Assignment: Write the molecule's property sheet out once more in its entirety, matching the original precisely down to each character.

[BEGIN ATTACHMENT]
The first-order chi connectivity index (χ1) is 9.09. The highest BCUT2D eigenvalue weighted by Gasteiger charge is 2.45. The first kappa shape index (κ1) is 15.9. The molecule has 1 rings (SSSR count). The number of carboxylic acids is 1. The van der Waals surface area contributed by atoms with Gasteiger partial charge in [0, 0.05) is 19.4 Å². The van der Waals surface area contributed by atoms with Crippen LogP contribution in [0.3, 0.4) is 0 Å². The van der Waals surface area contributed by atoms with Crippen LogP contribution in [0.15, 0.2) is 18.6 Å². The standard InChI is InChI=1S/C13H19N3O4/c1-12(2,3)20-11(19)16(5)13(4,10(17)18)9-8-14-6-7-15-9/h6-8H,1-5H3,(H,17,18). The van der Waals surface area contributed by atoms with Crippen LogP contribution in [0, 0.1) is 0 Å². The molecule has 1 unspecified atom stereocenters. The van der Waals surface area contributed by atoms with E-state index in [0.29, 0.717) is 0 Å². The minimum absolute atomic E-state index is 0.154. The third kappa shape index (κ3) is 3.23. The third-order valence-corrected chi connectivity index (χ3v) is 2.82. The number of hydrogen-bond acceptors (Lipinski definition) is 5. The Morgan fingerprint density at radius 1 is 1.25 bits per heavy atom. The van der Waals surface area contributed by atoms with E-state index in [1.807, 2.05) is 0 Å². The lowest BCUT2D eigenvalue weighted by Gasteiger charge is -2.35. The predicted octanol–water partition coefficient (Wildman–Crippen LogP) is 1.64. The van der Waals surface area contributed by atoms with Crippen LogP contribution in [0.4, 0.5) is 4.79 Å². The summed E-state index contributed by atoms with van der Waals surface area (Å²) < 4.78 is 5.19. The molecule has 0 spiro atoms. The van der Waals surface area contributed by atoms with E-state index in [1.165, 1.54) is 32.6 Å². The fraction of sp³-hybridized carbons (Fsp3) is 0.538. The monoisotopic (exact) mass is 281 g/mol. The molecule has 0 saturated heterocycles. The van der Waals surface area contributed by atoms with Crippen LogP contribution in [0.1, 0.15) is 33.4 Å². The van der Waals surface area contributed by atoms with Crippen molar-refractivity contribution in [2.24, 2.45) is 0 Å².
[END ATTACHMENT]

The first-order chi connectivity index (χ1) is 9.09. The highest BCUT2D eigenvalue weighted by Gasteiger charge is 2.45. The first kappa shape index (κ1) is 15.9. The molecule has 1 rings (SSSR count). The number of carboxylic acids is 1. The van der Waals surface area contributed by atoms with Gasteiger partial charge in [0, 0.05) is 19.4 Å². The van der Waals surface area contributed by atoms with Crippen LogP contribution in [0.3, 0.4) is 0 Å². The van der Waals surface area contributed by atoms with Crippen LogP contribution in [0.15, 0.2) is 18.6 Å². The standard InChI is InChI=1S/C13H19N3O4/c1-12(2,3)20-11(19)16(5)13(4,10(17)18)9-8-14-6-7-15-9/h6-8H,1-5H3,(H,17,18). The van der Waals surface area contributed by atoms with Crippen LogP contribution in [0, 0.1) is 0 Å². The molecule has 1 unspecified atom stereocenters. The van der Waals surface area contributed by atoms with E-state index in [0.29, 0.717) is 0 Å². The minimum absolute atomic E-state index is 0.154. The third kappa shape index (κ3) is 3.23. The third-order valence-corrected chi connectivity index (χ3v) is 2.82. The number of hydrogen-bond acceptors (Lipinski definition) is 5. The Morgan fingerprint density at radius 1 is 1.25 bits per heavy atom. The van der Waals surface area contributed by atoms with E-state index in [1.807, 2.05) is 0 Å². The lowest BCUT2D eigenvalue weighted by Gasteiger charge is -2.35. The predicted octanol–water partition coefficient (Wildman–Crippen LogP) is 1.64. The van der Waals surface area contributed by atoms with Crippen LogP contribution in [0.4, 0.5) is 4.79 Å². The summed E-state index contributed by atoms with van der Waals surface area (Å²) < 4.78 is 5.19. The molecule has 0 spiro atoms. The van der Waals surface area contributed by atoms with E-state index in [1.165, 1.54) is 32.6 Å². The fraction of sp³-hybridized carbons (Fsp3) is 0.538. The monoisotopic (exact) mass is 281 g/mol. The molecule has 0 saturated heterocycles. The van der Waals surface area contributed by atoms with Crippen LogP contribution in [0.1, 0.15) is 33.4 Å². The van der Waals surface area contributed by atoms with Crippen molar-refractivity contribution in [2.24, 2.45) is 0 Å².